A priest and six laymen at a Roman Catholic church in St. Louis have been excommunicated by Archbishop Raymond Burke and St. Louis Post-Dispatch religion writer Tim Townsend has been doing excellent coverage, even winning an award for one of his earlier stories. St. Stanislaus Kostka, a Polish parish, has been battling the archdiocese for years, not over doctrine or any of the sexier issues of contention but over polity. Here's Townsend doing a great job of explaining the situation a few weeks ago:
The dispute between Burke and St. Stanislaus stems from a late 19th-century arrangement that gave the parish board control of the church property. Since he arrived in St. Louis, Burke has demanded that the church conform to the same legal structure as other parishes, where the bishop oversees finances.
St. Stanislaus parishioners, through their six-member lay board of directors, has refused, and neither side has budged for months.
What struck me most about Townsend's coverage was how well he explored the motivations of the Rev. Marek Bozek, the priest who joined the parish a few weeks ago. Townsend explains how Bozek, a Pole, knew he wanted to be a priest when he was only 9. He began going to Mass every day when he was 10 as a personal protest against Communism:
For Bozek, the particulars of the battle are secondary. In fact, he believes Burke is on solid ground in the dispute.
"Legally, canonically speaking, he's right," Bozek said. "The Holy See has said he's right. Bozek mailed a letter to Burke on Friday. In it the priest said he wanted "to express respect and assure you that you will be indeed considered by me the Archbishop..."
Bozek's decision to flout his superiors has more to do with a situation he labels "desperate"- that members of St. Stanislaus have not been able to take part in the sacraments in their own church for longer than a year because they lack a priest.
"I can't imagine my life without the sacraments," he said. "And these people have gone without them for so long." . . .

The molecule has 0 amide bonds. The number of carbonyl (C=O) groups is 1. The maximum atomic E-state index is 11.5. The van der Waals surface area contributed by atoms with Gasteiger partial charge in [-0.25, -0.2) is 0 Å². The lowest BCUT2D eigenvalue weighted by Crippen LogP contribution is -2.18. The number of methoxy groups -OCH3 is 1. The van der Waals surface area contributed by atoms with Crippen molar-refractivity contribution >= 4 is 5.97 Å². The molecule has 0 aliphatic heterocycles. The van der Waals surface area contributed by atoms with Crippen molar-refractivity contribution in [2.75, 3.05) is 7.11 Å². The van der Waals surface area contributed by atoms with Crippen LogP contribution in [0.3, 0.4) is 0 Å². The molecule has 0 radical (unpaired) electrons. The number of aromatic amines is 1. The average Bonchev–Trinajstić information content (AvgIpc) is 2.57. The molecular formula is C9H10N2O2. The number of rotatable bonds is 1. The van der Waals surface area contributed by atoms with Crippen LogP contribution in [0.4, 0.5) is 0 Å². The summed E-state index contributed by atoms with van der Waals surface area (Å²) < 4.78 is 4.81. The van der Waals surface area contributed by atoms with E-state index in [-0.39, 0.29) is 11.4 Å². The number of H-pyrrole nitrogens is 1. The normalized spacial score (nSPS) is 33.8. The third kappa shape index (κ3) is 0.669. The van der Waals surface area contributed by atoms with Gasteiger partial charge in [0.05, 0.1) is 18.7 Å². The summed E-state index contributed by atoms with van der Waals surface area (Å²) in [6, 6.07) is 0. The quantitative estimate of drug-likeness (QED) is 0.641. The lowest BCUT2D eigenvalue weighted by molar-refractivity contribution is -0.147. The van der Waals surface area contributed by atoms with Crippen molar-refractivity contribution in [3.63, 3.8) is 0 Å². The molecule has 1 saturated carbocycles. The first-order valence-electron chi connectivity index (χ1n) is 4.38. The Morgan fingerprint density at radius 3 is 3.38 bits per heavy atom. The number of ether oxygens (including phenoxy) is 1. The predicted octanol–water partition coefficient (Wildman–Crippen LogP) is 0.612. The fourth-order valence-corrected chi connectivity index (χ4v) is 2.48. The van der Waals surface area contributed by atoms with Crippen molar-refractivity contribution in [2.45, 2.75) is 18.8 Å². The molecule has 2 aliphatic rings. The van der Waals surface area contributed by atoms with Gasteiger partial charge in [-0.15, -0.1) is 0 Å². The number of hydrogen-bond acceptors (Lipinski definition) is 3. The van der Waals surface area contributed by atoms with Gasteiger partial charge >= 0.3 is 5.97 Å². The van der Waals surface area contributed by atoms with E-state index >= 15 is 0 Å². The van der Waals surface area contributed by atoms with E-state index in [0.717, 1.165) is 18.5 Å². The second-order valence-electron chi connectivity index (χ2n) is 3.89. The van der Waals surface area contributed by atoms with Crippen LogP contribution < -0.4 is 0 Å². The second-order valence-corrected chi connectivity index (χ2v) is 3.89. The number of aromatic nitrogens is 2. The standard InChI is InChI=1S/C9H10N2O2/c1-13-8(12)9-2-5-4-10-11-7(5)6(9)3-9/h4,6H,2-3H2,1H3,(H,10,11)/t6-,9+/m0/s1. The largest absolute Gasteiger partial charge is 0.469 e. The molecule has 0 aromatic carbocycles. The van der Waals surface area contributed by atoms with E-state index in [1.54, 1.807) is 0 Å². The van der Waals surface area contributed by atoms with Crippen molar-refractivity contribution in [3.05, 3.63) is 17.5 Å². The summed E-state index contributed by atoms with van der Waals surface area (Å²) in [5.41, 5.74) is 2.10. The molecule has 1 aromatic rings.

Bozek also knows he may come off as high-minded. "My bishop told me I'm naive and idealistic, and I am," he said. "I'm 30 and I have the right to be. If there's a time to be idealistic, it's now. Jesus was idealistic. He did things that were illegal but right. If we give up on our ideals, what are we left with?"
To help explain his actions, Bozek quotes from part of Canon 1752, the final law in the Catholic church's law code, which reads in part, "the salvation of souls, which must always be the supreme law in the Church, is to be kept before one's eyes."
"I think it's significant that the code ends that way," he said. "There are many canons, and I am breaking some of them. But to me, in that last canon, the word 'supreme' means it precedes all the other ones. To me, it's about saving the souls of the people of St. Stanislaus."
Which brings us to this weekend, when Burke announced his decision to excommunicate Father Bozek and the parish board of directors and suppress the church. Just as he did with Bozek, Townsend simply lays the facts out, permitting Archbishop Burke's position to be explained:
The offense that triggered the excommunication, according to Burke, is schism. In the Catechism and the Code of Canon law, schism is defined as "the refusal of submission to the Roman Pontiff or of communion with the members of the Church subject to him."
Catholic law says that only a bishop can appoint priests to parishes.
Hiring a priest who "is not in good standing," Burke wrote in a letter to board members, "is a formal act of schism, by which you have incurred automatically the penalty of excommunication. With this letter ... I declare the excommunication to you."
Townsend's writing is amazingly thorough and fair. He takes the time to research Canon law, he is trusted to accurately convey religious belief, and he does it all by focusing on hard news.